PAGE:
“If you look at Québec solidaire, they’re a hard left political party that believes in the separation of our country” –unhelpful rhetoric from Ian Capstick, former NDP staffer, this morning on The Current.
Tonight, eyes across Canada will be on Québec. It’s nice to have everyone pay attention. I didn’t feel like during the last Ontario election the outcome mattered all that much and so no one was watching. It was clear that the PCs had fumbled and the NDP would pick up a few protest votes cast to spite the Liberals more than support the NDP. In retrospect, there probably would have been no difference between a McGuinty ultra majority, or a Conservative majority, so Québec’s election is a good reminder that sometimes, yes, elections matter.
There’s been a lot of scary writing by people about how we’re all doomed if (when) the PQ wins.
In the Kitchener-Waterloo by-election, the best insult Liberals could hurl at Mulcair is that he’s a separatist (which, to argue this must ignore nearly all of his political past).
Inspired by what I’ve seen online this past week, I’m writing to assure you, dear Canadian, that there’s no reason to be worried about the future of Canada as it may or may not hinge on tonight’s results. No, you should worry about the future of Canada for other reasons.
Some people use Québec to scare non-Québec Canadians to whip up nationalistic feelings of patriotism so that we simply fall in line. Just like Marois has done to avoid talking about real policies, commentators in the ROC are doing the same thing. It’s easy to scare people with the belief that Canada is about to collapse because of Québec than to allow Canadians to see which public policies are possible, like 7$/day daycare. If Canadians knew about Québec’s approach to social programs they might just start demanding them in Nova Scotia or Ontario. They might start taking to the streets in the hundreds of thousands.
Instead: fear separation. Fear the separatists who hate Canada like terrorists hate freedom.
I can’t bring myself to the level of nationalistic, Canadian fervor to become concerned with the protection and maintenance of Canada’s borders. Despite being an Anglophone living in Québec, studying in Saskatchewan and with all my family in Ontario, I don’t understand the fear that it seems folks have with having this discussion.
Our borders are invented. They run through national lines that had evolved through war, cooperation, familial lines and trade. We had no part in shaping them. They were imposed upon this land by a few people in England and a few people in Canada. Like the myths that surround Pierre Trudeau, our borders have taken on a place in our consciousness that builds them up to be something that they aren’t really.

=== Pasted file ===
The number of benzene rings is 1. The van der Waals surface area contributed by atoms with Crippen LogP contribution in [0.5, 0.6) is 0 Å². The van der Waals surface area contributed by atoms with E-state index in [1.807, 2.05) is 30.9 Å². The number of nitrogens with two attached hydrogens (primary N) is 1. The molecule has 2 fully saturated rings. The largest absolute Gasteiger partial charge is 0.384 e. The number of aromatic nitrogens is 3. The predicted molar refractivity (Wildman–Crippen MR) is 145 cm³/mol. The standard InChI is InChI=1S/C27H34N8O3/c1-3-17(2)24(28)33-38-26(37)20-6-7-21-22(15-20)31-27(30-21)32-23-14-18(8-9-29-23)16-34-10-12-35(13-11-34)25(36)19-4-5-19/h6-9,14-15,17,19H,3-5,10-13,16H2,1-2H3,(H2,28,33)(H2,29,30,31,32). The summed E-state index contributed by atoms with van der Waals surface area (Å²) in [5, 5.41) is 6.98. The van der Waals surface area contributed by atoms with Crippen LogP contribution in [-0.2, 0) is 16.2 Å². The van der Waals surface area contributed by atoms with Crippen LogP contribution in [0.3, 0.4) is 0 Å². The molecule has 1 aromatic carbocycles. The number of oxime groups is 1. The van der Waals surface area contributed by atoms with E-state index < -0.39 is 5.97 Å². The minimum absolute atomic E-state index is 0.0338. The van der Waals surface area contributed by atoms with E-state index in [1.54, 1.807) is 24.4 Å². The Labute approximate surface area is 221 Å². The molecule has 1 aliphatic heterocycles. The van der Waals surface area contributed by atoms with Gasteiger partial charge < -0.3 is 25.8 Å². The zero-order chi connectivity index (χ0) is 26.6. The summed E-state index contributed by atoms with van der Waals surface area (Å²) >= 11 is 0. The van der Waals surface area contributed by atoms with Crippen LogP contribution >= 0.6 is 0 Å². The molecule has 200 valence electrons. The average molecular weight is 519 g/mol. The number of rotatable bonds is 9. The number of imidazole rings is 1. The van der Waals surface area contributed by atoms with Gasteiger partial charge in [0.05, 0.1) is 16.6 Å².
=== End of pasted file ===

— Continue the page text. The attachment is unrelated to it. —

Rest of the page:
Québecers have a history of being hyper aware of their place, or non-place, in the Canadian confederation, so it’s no surprise to me that the conversation has traditionally been of sovereignty or federalism. But this dichotomy isn’t good enough. It’s clear to me that we have to evolve this discussion beyond “will I need a passport to visit Québec?”
Québec isn’t going to change the make-up of this Canada. New models of self-governance emerging from First Nations communities are the biggest “threat” to Canadian federalism, and I support these struggles. If First Nations communities can succeed in winning their autonomy from local authorities, and if they can enter into new kinds of relationships with existing provinces or municipalities, well then, we will have a new model on our hands. And it may work for the rest of us too. It would change the face of the Canadian federation for the better.
When I hear about sovereignty, I hear people who are legitimately frustrated and angry with a federal government that they, by in large, did not elect. I hear people outraged that their money is being spent on war rather than education or pharmacare. I hear people who are scared that the relentless drive toward English that exists around the world through the movement of global capital will also wash out the French from this province.
I hear similar frustrations in Ontario and Saskatchewan too. The difference is that the answer isn’t to have a full-scale reexamination of our borders. Instead, there is no answer. It’s normally just sighing, disenfranchisement and anger washed down by a beer.